When you feel uncomfortable telling your partner "no" to something reasonable.


Your Friends And Family Don't Like Them
None of your friends/family like them. It’s easy to say “well they don’t know him/her like I do”. But that’s not something fun to deal with long term + trusted friends/family normally want the best for you!


They Don't Care About Hurting You
When they disregard your feelings and go ahead and do what hurts you. Then they have excuses for the behavior pointing fingers at you.


They Won't Let You Express Your Feelings
When every time you try to bring up an issue, you're accused of starting a fight.
My ex would tease me relentlessly to the point it wasn't funny, and wouldn't stop no,matter how many times I politely asked him to. Every [time] I tried talking to him about it, he'd flip on me and accuse me of fighting with him when all I wanted was to express my feelings.


They Let You Down When You Need Them Most
When they have an opportunity to be there for you and they don't.


You Don't Feel Like You Can Fully Be Yourself Around Them
When you find yourself hiding true parts of yourself: Not complaining when something upsets you. Pretending you’re fine when you’re upset. Not being as weird as you normally are for fear they won’t love you.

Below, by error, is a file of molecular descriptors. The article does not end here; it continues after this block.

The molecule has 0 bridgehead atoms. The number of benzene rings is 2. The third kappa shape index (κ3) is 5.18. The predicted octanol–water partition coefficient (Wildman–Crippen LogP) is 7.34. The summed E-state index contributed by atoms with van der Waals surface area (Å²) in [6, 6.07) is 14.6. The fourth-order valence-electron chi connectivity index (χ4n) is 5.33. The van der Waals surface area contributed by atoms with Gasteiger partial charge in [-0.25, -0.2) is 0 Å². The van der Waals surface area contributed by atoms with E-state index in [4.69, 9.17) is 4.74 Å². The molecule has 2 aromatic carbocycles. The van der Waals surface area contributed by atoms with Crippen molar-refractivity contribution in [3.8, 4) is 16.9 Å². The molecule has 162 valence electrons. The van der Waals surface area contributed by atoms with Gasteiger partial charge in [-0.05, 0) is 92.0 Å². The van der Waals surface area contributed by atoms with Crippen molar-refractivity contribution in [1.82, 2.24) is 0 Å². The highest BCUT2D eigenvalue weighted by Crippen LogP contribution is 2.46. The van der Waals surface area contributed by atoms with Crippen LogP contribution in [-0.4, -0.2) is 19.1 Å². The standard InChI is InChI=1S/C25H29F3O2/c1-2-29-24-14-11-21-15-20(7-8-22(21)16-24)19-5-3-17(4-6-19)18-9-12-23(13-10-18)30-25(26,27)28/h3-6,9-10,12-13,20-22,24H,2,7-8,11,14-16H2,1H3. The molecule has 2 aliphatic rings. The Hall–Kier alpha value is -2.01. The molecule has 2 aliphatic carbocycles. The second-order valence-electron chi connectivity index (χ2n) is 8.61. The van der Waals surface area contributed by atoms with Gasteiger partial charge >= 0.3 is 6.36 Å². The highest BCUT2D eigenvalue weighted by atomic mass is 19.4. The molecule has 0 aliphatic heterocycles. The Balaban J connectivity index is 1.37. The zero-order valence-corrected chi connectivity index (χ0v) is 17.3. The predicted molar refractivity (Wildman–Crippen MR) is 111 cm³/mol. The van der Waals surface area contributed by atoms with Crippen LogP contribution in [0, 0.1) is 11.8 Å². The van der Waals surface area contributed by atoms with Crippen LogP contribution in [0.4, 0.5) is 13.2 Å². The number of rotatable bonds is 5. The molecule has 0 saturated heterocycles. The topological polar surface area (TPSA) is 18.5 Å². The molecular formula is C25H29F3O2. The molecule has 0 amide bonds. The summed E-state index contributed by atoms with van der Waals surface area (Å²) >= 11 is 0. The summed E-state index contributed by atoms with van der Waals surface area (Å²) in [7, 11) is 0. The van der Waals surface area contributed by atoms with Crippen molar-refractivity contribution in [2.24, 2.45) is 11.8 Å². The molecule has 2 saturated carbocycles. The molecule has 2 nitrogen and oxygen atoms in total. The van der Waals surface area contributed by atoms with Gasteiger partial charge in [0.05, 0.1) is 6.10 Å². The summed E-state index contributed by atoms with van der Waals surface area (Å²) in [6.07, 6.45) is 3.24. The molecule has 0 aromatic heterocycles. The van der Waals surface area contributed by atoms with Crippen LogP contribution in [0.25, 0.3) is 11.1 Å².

You Complain About Them More Than You Praise Them
when you find yourself complaining more about your partner than praising them to friends and family


They Make Fun Of The Things That Excite You
Your partner making fun of the things that you get excited about, leaving you feeling dumb and shitty about yourself.


They Try To Get A Rise Out Of You
They repeatedly do or say things that you specifically asked them not to do anymore. Purposely trigger you with things you've explained to them in the past. These actions are emotionally abusive. Dismissing your feelings and requests for simple human compassion usually develops into a bigger deal in the long run.


They Cheat Early On In The Relationship